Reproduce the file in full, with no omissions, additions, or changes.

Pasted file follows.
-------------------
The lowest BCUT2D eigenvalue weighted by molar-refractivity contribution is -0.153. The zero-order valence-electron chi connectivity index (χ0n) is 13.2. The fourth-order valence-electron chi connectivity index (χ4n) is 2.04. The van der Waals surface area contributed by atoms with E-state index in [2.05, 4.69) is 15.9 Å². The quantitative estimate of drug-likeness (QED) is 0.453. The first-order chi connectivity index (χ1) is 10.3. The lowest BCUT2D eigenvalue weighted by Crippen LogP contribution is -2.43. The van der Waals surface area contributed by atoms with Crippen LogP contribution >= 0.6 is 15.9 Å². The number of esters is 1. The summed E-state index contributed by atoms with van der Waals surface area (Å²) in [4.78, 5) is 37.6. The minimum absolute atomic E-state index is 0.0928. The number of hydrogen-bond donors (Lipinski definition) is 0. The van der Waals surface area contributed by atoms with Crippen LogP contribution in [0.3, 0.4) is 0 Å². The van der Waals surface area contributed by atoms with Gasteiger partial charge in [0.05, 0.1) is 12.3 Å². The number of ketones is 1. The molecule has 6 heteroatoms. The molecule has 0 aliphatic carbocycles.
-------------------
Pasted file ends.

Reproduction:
The lowest BCUT2D eigenvalue weighted by molar-refractivity contribution is -0.153. The zero-order valence-electron chi connectivity index (χ0n) is 13.2. The fourth-order valence-electron chi connectivity index (χ4n) is 2.04. The van der Waals surface area contributed by atoms with E-state index in [2.05, 4.69) is 15.9 Å². The quantitative estimate of drug-likeness (QED) is 0.453. The first-order chi connectivity index (χ1) is 10.3. The lowest BCUT2D eigenvalue weighted by Crippen LogP contribution is -2.43. The van der Waals surface area contributed by atoms with Crippen LogP contribution >= 0.6 is 15.9 Å². The number of esters is 1. The summed E-state index contributed by atoms with van der Waals surface area (Å²) in [4.78, 5) is 37.6. The minimum absolute atomic E-state index is 0.0928. The number of hydrogen-bond donors (Lipinski definition) is 0. The van der Waals surface area contributed by atoms with Crippen LogP contribution in [0.3, 0.4) is 0 Å². The van der Waals surface area contributed by atoms with Gasteiger partial charge in [0.05, 0.1) is 12.3 Å². The number of ketones is 1. The molecule has 6 heteroatoms. The molecule has 0 aliphatic carbocycles.